Maybe you don’t worry about paying the electric bill, but many thousands of Americans (and others around the globe) are worried about their jobs, their mortgage, their credit card bills and more. This brings us to discuss “How much savings is enough?”
If this were 1974 or 1987 (two pretty big confidence and financial meltdown periods), the old recommendations called for 3 to 6 months of liquid cash or savings to pay bills if you lost your job. That was a good deal of time in the rearview mirror.
How much savings is enough in 2009? To answer that question, you need to honestly look at your current job, your current bills and think about how long it might take you to replace your INCOME. How long – in this environment with jobs meltdowns – will it take you to replace 100% of your income?
Statistics don’t lie. These days (pre-financial crisis) the rule was one (1) month for each $10,000 in income. That means if you make $20,000.00, you should expect that it could take two (2) months to find employment at that level. Even then, it may not be the same kind of job or income.
That means you could lose your job and have to replace it with a job that earns you 10% or 20% less in income. That is tough medicine for the average worker today. It is also the potential reality.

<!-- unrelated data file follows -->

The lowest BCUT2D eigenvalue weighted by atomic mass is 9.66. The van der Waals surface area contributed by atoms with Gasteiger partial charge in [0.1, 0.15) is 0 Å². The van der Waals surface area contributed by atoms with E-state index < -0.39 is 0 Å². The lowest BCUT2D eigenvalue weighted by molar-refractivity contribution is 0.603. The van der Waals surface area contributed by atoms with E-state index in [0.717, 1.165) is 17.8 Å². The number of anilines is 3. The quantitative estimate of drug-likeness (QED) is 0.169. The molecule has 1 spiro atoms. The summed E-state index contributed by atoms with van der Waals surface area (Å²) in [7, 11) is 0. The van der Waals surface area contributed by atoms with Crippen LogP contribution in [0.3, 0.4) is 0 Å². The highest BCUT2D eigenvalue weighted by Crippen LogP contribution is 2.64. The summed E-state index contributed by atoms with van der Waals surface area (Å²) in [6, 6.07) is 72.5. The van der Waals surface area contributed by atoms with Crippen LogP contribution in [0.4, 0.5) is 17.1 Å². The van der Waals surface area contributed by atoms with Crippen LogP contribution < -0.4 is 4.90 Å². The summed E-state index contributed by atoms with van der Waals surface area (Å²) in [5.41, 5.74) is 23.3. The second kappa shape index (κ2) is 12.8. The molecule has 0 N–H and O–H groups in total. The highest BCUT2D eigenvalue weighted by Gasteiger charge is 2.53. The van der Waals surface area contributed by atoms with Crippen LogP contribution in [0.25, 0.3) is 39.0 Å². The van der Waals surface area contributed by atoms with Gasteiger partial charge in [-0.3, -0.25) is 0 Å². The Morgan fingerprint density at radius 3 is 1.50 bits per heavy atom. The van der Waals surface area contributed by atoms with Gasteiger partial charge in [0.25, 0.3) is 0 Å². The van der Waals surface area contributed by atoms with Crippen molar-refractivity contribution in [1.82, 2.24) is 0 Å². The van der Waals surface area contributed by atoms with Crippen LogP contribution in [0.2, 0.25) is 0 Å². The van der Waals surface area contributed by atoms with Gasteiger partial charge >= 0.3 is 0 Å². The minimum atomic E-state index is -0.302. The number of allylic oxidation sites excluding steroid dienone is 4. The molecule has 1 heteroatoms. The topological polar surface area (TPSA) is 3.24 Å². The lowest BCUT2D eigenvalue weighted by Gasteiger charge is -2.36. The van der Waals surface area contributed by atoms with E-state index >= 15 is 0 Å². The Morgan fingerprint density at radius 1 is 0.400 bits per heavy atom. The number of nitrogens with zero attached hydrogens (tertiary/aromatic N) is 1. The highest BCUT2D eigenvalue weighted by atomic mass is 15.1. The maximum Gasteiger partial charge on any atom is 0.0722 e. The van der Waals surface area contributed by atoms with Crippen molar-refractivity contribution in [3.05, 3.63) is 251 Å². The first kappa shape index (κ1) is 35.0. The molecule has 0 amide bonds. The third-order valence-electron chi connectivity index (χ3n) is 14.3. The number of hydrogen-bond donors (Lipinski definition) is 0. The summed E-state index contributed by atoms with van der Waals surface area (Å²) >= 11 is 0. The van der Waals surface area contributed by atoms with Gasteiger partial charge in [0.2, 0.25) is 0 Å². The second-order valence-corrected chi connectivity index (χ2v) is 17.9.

These are all problems to consider BEFORE YOU HAVE THE PROBLEM of losing your job.
What about now? The latest statistics on jobs say that approximately 610,000 people lost their jobs last month. Are the economists saying the turn around is close? No.
It could take 15 to 18 months for the economy to recover (or much longer). What if your savings slip away and you are left with nothing?
This is exactly why we are NOW recommending that you work to build 15 to 18 months of expenses in emergency savings. It’s okay to have 3 to 6 months of that in MONEY MARKET covered by the FDIC, but you should have the rest in money market and certificates of deposit (and keep the terms on the CDs to under a year because inflation is very likely to explode with all the government money being printed to attempt to restrain the financial system back into complete working order).
If you read this blog a lot, you know that we recommend that the #1 thing you can do is START.
If you don’t have savings, START.
If you have savings but don’t have 15 to 18 months, START. Work toward it. Don’t get overwhelmed. Remember: Rome was not built in a day.
If you have to start slow, START. Begin with 1% of your next paycheck. Add 1% additional percentage of savings from your check the time after that and so on until you are saving 15% of your after tax income. YOU CAN DO THIS.
Don’t wait until YOU are unemployed to begin saving. Do it now.
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